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Collegiate Wushu in the United States

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Collegiate Wushu in the United States: What It Means For US Wushu

Written April 23rd, 2014

 “<Insert obligatory quote here>” — Someone with something smart to say

On April 19th, 2014, the 18th Collegiate Wushu Tournament in the United States of America took place at the University of Maryland, College Park (also referred to as UMCP, UMD, College Park, or simply University of Maryland).  As the name of the competition suggests, this specific Wushu tournament, simply dubbed “Collegiates” by the collegiate Wushu community in the US, has been held for eighteen consecutive years by hosting universities with prominent Wushu clubs across the nation.  Although it has gone through various names and generations under the discretion of its numerous hosts, it has carried with it the undying dedication of those participating within the collegiate Wushu community, as well our continued love of the sport of modern Wushu.

I’ve had some time to reflect on my experience at this year’s Collegiates, and I would now like to share my thoughts on that experience in this new write-up, as well as my recently developed feelings for collegiate Wushu.  When I say collegiate Wushu, I am simply referring to the practice of Wushu in the collegiate environment, which is primarily focused on, but not restricted to, modern Wushu and its competitive circuits.  For this write-up, I will talk about the benefits and future prospects of collegiate Wushu, based on my experiences with it, and the kind of impact it can have, or rather already has, for the sport on a national level.

Quick History Lesson

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photo by Jackie Ho

Before I begin to talk about the impact that collegiate Wushu in the US has and can potentially have, I will first give a short account of how collegiate Wushu came to be.  An old online post entitled “Collegiate Wushu History 101” by Raffi Kamalian, which is hosted on his old website beijingwushuteam.com, details an extensive account of this history.  The earliest known collegiate Wushu clubs in the US were started in the West (Pacific) Coast (of the United States), with the oldest known club being the UC Berkeley (University of California, Berkeley) Wushu Club, also known as “Cal Wushu”, which is currently 6-time consecutive Team Champion of Collegiates.  Other clubs eventually accompanied Cal Wushu on the West Coast, such as the University of Oregon Wushu Club, UCLA (University of California, Los Angeles) Wushu, UCSD (University of California, San Diego) Wushu, and Stanford (Stanford University) Wushu.  Prominent Wushu clubs on the East Coast (of the United States) include TerpWushu (University of Maryland, College Park), Virginia Wushu Club (University of Virginia), Columbia Wushu (Columbia University), and UMBC (University of Maryland, Baltimore County) Wushu (for the sake of being concise, this list has been heavily abridged.  TerpWushu’s website, terpwushu.org contains a much more complete directory of collegiate Wushu clubs in the US).  Generally, while all these clubs are varied in practice, they have all been founded with either one of two common goals, or both; the introduction and promotion of Chinese Wushu into the collegiate environment, and its continued practice and competition at the collegiate level.  As is the universal obstacle for any party trying to promote Wushu, awareness and interest for the activity was very few and far between in the beginning.  However, as the practice of collegiate Wushu gradually sprouted into existence, its competition circuit would soon follow.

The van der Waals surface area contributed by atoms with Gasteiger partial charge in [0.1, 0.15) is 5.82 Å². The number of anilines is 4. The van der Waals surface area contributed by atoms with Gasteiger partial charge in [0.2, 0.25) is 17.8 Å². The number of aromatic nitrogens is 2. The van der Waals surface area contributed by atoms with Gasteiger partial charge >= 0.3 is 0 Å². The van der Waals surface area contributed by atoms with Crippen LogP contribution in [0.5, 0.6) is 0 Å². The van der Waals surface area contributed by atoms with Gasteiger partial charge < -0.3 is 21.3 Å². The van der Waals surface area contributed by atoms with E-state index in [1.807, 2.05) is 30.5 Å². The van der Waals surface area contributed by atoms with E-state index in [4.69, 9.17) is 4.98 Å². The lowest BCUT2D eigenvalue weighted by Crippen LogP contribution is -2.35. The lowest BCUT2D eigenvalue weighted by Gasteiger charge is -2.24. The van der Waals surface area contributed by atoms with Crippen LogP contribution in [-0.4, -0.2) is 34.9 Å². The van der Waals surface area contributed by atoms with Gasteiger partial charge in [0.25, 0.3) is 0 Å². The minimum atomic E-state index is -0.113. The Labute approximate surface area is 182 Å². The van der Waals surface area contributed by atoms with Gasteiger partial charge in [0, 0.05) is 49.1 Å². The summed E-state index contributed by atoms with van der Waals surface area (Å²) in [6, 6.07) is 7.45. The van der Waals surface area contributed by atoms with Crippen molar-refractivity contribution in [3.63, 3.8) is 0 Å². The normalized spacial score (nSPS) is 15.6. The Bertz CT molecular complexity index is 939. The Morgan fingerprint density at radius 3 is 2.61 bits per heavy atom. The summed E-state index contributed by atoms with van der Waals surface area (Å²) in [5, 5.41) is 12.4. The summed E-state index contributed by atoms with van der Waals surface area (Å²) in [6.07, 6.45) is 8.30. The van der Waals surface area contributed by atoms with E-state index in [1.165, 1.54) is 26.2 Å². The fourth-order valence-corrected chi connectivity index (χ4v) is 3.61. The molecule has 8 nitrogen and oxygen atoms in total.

Founded by Brandon Sugiyama, a former US Wushu Team member from University of Oregon in 1997, the Collegiates tournament was essentially a way to bring Wushu clubs together and form a community between us all.  Initially, as one would imagine, participation mostly stemmed from West Coast clubs.  However, as the establishment of other collegiate Wushu clubs followed, the competition would gradually widen into what we see today.  As a sport, Wushu is standardized into two events; Taolu (套路; tàolù, forms), and Sanshou (散手; sànshǒu, free hand), the full-contact and freestyle sparring, also known as Sanda (散打; sàndǎ, free fighting).  To this day, Collegiates is only concerned with Taolu competition.  Competition divisions include nandu (难度; nándù, difficulty movements), divisions, non-nandu, open hand and weapons, traditional open hand and weapons divisions, as well as the always popular group sets (集体;jítǐ , group sets).